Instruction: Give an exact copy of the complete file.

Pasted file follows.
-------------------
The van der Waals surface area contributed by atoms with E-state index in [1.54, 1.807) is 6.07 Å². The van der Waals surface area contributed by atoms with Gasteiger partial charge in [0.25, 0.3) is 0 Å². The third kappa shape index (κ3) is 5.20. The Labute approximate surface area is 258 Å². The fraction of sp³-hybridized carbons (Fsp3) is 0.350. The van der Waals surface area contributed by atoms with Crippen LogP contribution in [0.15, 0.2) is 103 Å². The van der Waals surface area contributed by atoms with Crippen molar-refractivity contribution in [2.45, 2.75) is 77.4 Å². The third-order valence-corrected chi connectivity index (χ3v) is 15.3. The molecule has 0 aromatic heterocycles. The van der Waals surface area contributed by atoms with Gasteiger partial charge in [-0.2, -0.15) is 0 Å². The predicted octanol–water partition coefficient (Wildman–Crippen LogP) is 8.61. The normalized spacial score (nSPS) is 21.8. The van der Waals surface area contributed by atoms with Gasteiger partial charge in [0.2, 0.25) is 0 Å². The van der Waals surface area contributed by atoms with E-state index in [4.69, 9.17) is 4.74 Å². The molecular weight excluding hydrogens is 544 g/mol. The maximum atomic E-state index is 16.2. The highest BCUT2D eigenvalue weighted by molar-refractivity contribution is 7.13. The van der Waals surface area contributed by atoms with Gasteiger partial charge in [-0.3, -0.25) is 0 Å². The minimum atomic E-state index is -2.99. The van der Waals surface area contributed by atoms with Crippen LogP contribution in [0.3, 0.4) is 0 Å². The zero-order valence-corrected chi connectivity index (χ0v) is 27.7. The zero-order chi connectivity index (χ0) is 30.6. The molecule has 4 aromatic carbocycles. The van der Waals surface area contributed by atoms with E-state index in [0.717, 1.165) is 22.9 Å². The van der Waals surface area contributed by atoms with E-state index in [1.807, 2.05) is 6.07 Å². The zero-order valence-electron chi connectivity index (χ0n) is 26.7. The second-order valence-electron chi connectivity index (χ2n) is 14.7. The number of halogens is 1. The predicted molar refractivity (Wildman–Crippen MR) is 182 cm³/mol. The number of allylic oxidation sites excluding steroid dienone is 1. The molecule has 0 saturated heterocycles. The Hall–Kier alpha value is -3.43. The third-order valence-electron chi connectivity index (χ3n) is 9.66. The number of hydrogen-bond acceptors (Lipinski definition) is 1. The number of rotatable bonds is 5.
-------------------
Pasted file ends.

The van der Waals surface area contributed by atoms with E-state index in [1.54, 1.807) is 6.07 Å². The van der Waals surface area contributed by atoms with Gasteiger partial charge in [0.25, 0.3) is 0 Å². The third kappa shape index (κ3) is 5.20. The Labute approximate surface area is 258 Å². The fraction of sp³-hybridized carbons (Fsp3) is 0.350. The van der Waals surface area contributed by atoms with Crippen LogP contribution in [0.15, 0.2) is 103 Å². The van der Waals surface area contributed by atoms with Crippen molar-refractivity contribution in [2.45, 2.75) is 77.4 Å². The third-order valence-corrected chi connectivity index (χ3v) is 15.3. The molecule has 0 aromatic heterocycles. The van der Waals surface area contributed by atoms with Gasteiger partial charge in [-0.2, -0.15) is 0 Å². The predicted octanol–water partition coefficient (Wildman–Crippen LogP) is 8.61. The normalized spacial score (nSPS) is 21.8. The van der Waals surface area contributed by atoms with Gasteiger partial charge in [0.2, 0.25) is 0 Å². The van der Waals surface area contributed by atoms with E-state index in [4.69, 9.17) is 4.74 Å². The molecular weight excluding hydrogens is 544 g/mol. The maximum atomic E-state index is 16.2. The highest BCUT2D eigenvalue weighted by molar-refractivity contribution is 7.13. The van der Waals surface area contributed by atoms with Gasteiger partial charge in [-0.3, -0.25) is 0 Å². The minimum atomic E-state index is -2.99. The van der Waals surface area contributed by atoms with Crippen LogP contribution in [0.3, 0.4) is 0 Å². The zero-order valence-corrected chi connectivity index (χ0v) is 27.7. The zero-order chi connectivity index (χ0) is 30.6. The molecule has 4 aromatic carbocycles. The van der Waals surface area contributed by atoms with E-state index in [0.717, 1.165) is 22.9 Å². The van der Waals surface area contributed by atoms with E-state index in [1.807, 2.05) is 6.07 Å². The zero-order valence-electron chi connectivity index (χ0n) is 26.7. The second-order valence-electron chi connectivity index (χ2n) is 14.7. The number of halogens is 1. The predicted molar refractivity (Wildman–Crippen MR) is 182 cm³/mol. The number of allylic oxidation sites excluding steroid dienone is 1. The molecule has 0 saturated heterocycles. The Hall–Kier alpha value is -3.43. The third-order valence-electron chi connectivity index (χ3n) is 9.66. The number of hydrogen-bond acceptors (Lipinski definition) is 1. The number of rotatable bonds is 5.